Kate's clout in the fashion realm isn't lost on Diana Cavagnaro, longtime La Jolla Village News “Fashion Files” columnist and nationally noted hat designer and milliner. Walk around on Thursday, June 17, among the 45,000 expected at Del Mar Thoroughbred Club's opening race day – while you may see some pretty ornate headware at the 20th anniversary of the track's fabled Hats Contest, Cavagnaro says the real world's taste in hats reflects the preference of a certain Duchess of Cambridge.
“The hat shape that everybody used to wear to opening day used to be the bigger the better,” Cavagnaro explained. “Since Kate Middleton became famous, she has made it very popular to wear the little small hats. I guess you could say the little small ones are very in. Half the people are wearing larger hats, but half prefer the smaller [fare] that doesn't go out but maybe goes up, up on the head. That's what's changed over the years at the races. What hasn't changed is that a lot of people buy their dress second because it's meant to go with the hat.”
Fedoras, beehives, bonnets, tams, beanies, Gainsboroughs, berets, stovepipes, Kokoshniks, cartwheels: Hats have been a major item on man's agenda since ancient Greece, an indicator of everything from social and military status to race to religion to artistic preference. It's expected that the millinery market will command a value of $7.1 billion by the end of 2018 and that worldwide sales should top 300 million this year. The United States fuels the largest share of the global market, with men and Baby Boomers commanding greater percentages every year.
Cavagnaro, who's run her Ahead Productions millinery shop from San Diego's Gaslamp Quarter for more than 30 years, says that trends like the one Middleton set have come and gone in San Diego accordingly, especially as Opening Day nears – but arguably, she added, the hat's design lives and dies by the characteristics of the wearer.
“When I meet with somebody to design their hat,” Cavagnaro said, “I have to find out what their personality is. If they come to me and say they want a real pizzazzy hat, if I know that they have a really conservative personality, I know that they'll buy the hat but they won't wear it. That's why I find it really, really important to talk with [the client], see what the personality is and then try to work with them to make sure that the hat will fit the personality.”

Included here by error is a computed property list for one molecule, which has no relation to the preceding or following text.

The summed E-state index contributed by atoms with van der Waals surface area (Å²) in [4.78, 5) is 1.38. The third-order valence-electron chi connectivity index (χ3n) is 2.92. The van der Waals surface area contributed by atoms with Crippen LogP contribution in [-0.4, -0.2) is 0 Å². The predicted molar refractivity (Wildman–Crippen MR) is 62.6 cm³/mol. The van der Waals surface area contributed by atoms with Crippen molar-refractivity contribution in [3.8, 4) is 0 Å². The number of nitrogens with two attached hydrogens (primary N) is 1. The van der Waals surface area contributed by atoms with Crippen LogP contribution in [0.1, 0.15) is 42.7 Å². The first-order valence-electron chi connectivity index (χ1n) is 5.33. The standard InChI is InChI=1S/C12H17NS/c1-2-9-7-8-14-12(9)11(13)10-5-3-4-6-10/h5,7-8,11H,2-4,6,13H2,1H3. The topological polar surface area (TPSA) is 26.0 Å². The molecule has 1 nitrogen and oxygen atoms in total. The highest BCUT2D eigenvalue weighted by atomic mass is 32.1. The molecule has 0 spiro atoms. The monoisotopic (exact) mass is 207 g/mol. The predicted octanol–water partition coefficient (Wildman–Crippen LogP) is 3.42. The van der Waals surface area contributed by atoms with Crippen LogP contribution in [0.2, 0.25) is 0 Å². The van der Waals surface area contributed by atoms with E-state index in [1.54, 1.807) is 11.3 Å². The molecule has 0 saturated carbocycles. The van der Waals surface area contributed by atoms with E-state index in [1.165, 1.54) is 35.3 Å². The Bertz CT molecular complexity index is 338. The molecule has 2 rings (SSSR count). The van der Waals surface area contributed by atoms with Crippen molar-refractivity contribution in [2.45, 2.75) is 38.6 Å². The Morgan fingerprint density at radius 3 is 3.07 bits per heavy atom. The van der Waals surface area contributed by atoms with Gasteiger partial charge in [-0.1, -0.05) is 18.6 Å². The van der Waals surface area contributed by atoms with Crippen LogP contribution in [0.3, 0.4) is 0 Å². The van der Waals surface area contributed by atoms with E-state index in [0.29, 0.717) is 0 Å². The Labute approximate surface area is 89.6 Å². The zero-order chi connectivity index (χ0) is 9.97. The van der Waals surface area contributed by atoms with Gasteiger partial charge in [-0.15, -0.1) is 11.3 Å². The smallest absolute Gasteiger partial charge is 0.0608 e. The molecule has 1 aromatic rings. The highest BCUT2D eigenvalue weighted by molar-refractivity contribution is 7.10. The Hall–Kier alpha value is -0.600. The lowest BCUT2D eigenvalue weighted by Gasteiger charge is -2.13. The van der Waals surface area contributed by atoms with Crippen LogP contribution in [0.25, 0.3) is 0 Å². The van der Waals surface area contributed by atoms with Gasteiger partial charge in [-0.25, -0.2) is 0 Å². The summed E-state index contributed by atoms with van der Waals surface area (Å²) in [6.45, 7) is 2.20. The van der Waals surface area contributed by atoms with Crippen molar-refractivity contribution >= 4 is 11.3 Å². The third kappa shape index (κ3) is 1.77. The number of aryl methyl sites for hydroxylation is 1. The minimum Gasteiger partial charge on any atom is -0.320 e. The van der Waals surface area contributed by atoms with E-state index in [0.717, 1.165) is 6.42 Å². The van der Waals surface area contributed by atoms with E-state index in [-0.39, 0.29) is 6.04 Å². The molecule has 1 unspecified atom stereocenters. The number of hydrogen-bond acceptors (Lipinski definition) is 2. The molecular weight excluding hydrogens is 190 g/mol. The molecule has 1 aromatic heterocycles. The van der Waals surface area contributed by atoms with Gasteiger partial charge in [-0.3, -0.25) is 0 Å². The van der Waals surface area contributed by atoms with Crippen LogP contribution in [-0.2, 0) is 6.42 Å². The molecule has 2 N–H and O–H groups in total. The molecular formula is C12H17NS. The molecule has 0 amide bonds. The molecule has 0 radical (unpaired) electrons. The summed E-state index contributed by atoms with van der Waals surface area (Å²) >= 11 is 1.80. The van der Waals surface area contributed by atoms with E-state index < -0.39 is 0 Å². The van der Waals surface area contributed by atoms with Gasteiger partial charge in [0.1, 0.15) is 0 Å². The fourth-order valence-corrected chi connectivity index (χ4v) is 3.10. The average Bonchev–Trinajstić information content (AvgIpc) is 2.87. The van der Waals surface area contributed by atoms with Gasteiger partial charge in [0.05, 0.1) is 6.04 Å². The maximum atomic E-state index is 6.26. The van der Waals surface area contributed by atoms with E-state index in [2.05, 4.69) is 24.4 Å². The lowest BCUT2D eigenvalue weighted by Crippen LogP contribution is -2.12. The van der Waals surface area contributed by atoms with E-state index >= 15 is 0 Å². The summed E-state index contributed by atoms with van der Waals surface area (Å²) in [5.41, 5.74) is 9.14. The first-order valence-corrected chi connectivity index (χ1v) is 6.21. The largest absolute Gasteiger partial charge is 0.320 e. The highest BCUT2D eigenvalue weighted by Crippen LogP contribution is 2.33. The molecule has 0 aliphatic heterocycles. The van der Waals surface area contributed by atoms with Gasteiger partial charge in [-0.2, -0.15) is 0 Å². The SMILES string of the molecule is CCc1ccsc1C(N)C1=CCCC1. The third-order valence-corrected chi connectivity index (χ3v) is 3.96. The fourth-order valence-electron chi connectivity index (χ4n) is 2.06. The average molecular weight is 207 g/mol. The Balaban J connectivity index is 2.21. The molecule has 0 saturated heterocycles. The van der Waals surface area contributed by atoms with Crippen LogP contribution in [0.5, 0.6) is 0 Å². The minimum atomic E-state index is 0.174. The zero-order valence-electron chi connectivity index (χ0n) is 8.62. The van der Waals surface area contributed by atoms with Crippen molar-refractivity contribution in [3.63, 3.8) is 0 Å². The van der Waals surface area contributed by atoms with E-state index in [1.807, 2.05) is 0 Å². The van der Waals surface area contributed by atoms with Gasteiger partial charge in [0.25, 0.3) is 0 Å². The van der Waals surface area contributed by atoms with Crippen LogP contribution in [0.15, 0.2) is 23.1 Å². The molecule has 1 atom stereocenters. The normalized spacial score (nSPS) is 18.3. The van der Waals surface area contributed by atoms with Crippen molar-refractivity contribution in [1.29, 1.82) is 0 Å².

That sense for taste has come with a certain formal preparation. Cavagnaro, a Paso Robles native, has associate degrees in fashion and music and a bachelor's in history, all acquired at the California Polytechnic State University's San Luis Obispo campus; two seasons as an assistant milliner at The Old Globe Theatre in the early 1980s rounded off her formal education. Originally hoping to become a musician (she originally played flute for six seasons with the San Luis Obispo Symphony), she eventually found all that book-learning a vital fall-back.
“DJs came in and started taking away all the business from musicians,” she explained, “so I really had to switch gears and go in another direction.”
She also taught music at one point; her instructional skill eventually propelled her into formal education. She's been on the fashion faculty at San Diego Mesa College for more than 20 years.
On July 17, Cal Poly will be the farthest thing from everybody's mind. The surf will meet the turf in Del Mar then, same as it's done since 1937. Opening day's hugely popular Hats Contest would follow in time, with Cavagnaro one of its leading designer figures. Kate will attend in spirit this time – those thousands of little hats are a dead giveaway.